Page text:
What you need to know about Hand Sanitizer

Hanitizer Solutions

There are three acceptable types of sanitizer solutions for use in a food establishment.

  1. Chlorine (Bleach)*
    Concentration: 50 to 100 ppm
    Chlorine based sanitizers are the most commonly used sanitizers. They are effective against all bacteria and are fairly inexpensive. Bleach is less effective in hot water and works best at a temperature range of 55°F-75°F.
    *Do not use splashless, scented or non-chlorine/color safe bleach
  2. Quaternary Ammonia (QUAT, QAC)
    Concentration: Per manufacturer’s instruction
    Quaternary ammonium compounds in diluted form are odorless, colorless, and nontoxic. Advantages of QAC’s are that they leave a residual antimicrobial film, are stable at high temperatures, and are more effective in the presence of organic materials than chlorine (they are less affected by light soil than are other sanitizers). Longer contact time is needed with this sanitizer, since it is slow-acting against some common spoilage bacteria.
  3. Iodine
    Concentration: 12.5 to 25 ppm
    Iodine compounds or iodophors are fast-acting and effective against all bacteria. They are relatively nontoxic, non-irritating to skin, and stable. Iodophor solutions may stain porous surfaces and some plastics.

Follow manufacturer’s label instructions; using sanitizers above recommended concentrations does not sanitize better and may actually corrode equipment. High concentrations can be unsafe and leave an odor or bad taste on surfaces.

A suitable testing method must be available and used regularly to ensure correct sanitizer levels throughout the day. Every establishment must have appropriate sanitizer test kits available to monitor the sanitizer’s concentration.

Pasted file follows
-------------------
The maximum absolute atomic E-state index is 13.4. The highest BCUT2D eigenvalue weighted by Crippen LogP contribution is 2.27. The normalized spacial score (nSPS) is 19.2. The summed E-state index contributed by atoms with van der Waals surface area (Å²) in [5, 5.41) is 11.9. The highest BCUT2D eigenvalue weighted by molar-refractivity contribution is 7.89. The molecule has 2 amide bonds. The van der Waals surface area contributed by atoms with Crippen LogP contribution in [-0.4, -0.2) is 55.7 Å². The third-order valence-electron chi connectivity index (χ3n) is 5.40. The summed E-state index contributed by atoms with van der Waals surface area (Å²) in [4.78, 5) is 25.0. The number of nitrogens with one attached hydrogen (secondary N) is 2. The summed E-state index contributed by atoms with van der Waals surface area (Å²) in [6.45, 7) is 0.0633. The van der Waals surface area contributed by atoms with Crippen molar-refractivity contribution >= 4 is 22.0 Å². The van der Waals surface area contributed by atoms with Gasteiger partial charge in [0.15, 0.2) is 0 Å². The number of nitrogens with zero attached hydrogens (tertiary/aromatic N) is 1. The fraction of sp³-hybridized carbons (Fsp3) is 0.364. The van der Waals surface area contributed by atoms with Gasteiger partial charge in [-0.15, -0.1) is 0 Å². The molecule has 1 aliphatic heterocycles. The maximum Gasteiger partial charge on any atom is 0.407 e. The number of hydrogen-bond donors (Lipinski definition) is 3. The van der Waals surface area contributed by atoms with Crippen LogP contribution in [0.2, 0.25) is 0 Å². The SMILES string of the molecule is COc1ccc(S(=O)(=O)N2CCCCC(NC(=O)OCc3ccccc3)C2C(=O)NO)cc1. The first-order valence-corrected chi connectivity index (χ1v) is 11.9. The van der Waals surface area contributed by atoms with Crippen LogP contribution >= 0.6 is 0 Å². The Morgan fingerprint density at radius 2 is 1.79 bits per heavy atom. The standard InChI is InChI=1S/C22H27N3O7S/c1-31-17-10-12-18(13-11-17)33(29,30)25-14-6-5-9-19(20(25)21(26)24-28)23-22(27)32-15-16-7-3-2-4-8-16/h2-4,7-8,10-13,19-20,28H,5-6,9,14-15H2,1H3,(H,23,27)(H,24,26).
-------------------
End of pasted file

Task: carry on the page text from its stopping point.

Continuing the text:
There are three factors that influence the effectiveness of chemical sanitizers.

  1. Concentration — not using enough sanitizing agent will result in an inadequate reduction of microorganisms. Using too much sanitizing agent can be toxic.
  2. Temperature — generally chemical sanitizers work best at temperatures between 55°F (13°C) and 120°F (49°C). (See manufacturer’s recommendations for specific temperatures.)
  3. Contact time — to effectively kill microorganisms, the cleaned item must be in contact with the sanitizer (either heat or approved chemical) for the recommended length of time.

How to Sanitize

There are three ways to properly sanitize. Surfaces must be cleaned before they can be sanitized. Sanitizer solution (regardless of the type used) must be available in every work area for equipment such as meat slicers, counters, food preparation tables, cutting boards and utensils.

  1. Buckets/Containers
    • Buckets that are easily identifiable (e.g. red buckets) and not used for any other purposes do not require labels. Buckets that are not easily identifiable must be labeled (“sanitizer,” or the name of the chemical).
    • Store buckets below and away from foods and food contact surfaces.
    • Keep wiping cloths stored in bucket with sanitizer solution when not being used.
    • Replace solutions when the concentration gets weak or when the solution becomes cloudy.
    • Designate a separate sanitizer bucket strictly for raw animal product(s) where needed.
  2. Spray Bottles
    • Properly label spray bottle(s) (“sanitizer,” or name of chemical).
    • Never spray around open food and only where foods are protected with an impermeable cover.
    • Replace solutions when the concentration gets weak or when the solution becomes cloudy.
    • Allow for the appropriate contact time before wiping off.
  3. Wipes
    • Purchase wipes with the appropriate concentration for use in food establishments and approved for use on food contact surfaces.
    • Allow for the appropriate contact time and let air dry.
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